My last two blogs were a waste of time. Let’s fix that.
I wrote, “Have a deep conversation with your spouse!” and then, “Set some good boundaries at home!” Yeah, yeah, blah, blah, blah. You’ve heard it all before a thousand times.
I bet Barna would tell me, “Darrell, your response rate was just under 1%!”
We’re focusing on marriage and family life this month. Those two blogs were true enough. This one actually makes a difference. Allow me to kick you in the pants.
Make an appointment with your spouse to go and see a marriage counselor for a good marital tune-up at least once every few years.
For Carol and I, the issue that finally got us to go see a therapist for the first time was a recent transition. We took a call and moved. Carol sacrificed a great job, all of her friends, and a home she loved.
We found Helen, talked it through (with Helen’s considerable assistance), and found relief. Thank you, Helen. Seven years later, we moved again. Same thing. Thank you, Al.
Carol and I were delighted by the joy and relief we found in a good counselor’s office. The mood changed. Reset button. Confession and absolution. Dying and rising. New beginning.
We wonder why we waited so long. Don’t wait.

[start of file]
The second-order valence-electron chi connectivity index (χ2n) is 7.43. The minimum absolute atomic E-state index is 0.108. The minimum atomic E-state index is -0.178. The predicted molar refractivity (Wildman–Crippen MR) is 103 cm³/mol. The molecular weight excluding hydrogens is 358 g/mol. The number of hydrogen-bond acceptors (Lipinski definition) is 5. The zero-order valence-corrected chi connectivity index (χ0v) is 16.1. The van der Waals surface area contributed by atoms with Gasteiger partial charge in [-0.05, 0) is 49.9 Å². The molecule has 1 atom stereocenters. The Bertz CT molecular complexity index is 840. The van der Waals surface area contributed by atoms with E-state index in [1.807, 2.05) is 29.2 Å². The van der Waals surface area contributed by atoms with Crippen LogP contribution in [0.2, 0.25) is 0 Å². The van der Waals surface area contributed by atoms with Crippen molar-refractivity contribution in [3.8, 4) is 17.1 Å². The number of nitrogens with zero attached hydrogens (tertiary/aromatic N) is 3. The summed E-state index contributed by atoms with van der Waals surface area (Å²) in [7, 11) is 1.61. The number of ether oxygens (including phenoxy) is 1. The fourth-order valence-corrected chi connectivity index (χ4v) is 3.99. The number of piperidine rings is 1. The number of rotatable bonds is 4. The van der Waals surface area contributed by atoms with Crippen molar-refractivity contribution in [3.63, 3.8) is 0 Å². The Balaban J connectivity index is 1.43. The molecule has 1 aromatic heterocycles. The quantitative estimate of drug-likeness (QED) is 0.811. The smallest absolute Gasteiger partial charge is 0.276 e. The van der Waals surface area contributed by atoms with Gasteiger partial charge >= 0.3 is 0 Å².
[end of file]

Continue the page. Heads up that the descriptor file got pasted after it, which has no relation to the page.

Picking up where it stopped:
Instead of transitions, you might be working through one of the other numerous issues church work couples deal with: grief and the accompanying anger or resentment; broken trust that needs restoring; maybe even help with communication and setting boundaries!
A surprisingly high number of church workers say they have no one that they can talk to honestly and openly about things that are bothering them. I suspect that the number is even higher for our spouses.
In case you’re wondering, I can already hear you saying, “But we don’t really have any issues in our marriage!” Seriously?
I’d encourage you to make something up! Find a reason to call the Employee Assistance Program of your insurance company (for Concordia Plans/CIGNA: 800-605-6621) and get approved for a few sessions. My experience is that even the healthiest marriages have a few things rumbling around under the surface that your therapist will help you uncover and address.
Because church work spouses need a relief valve.
They need a safe place to blow off some steam. And a helper who will make sure that they are truly being heard.
And church workers (read here: “especially Pastors”), are often much better listeners at church than they are at home.
We could all work on better communication around the difficult topics church work couples need to discuss. And we could all use some help setting appropriate boundaries.
If you haven’t ever, or for some time, sought out the guidance of a Christian counselor for a good marriage tune-up, I’d strongly encourage it.
There. Consider yourself kicked in the pants. Now read this together and make a plan.
Thanks for reading.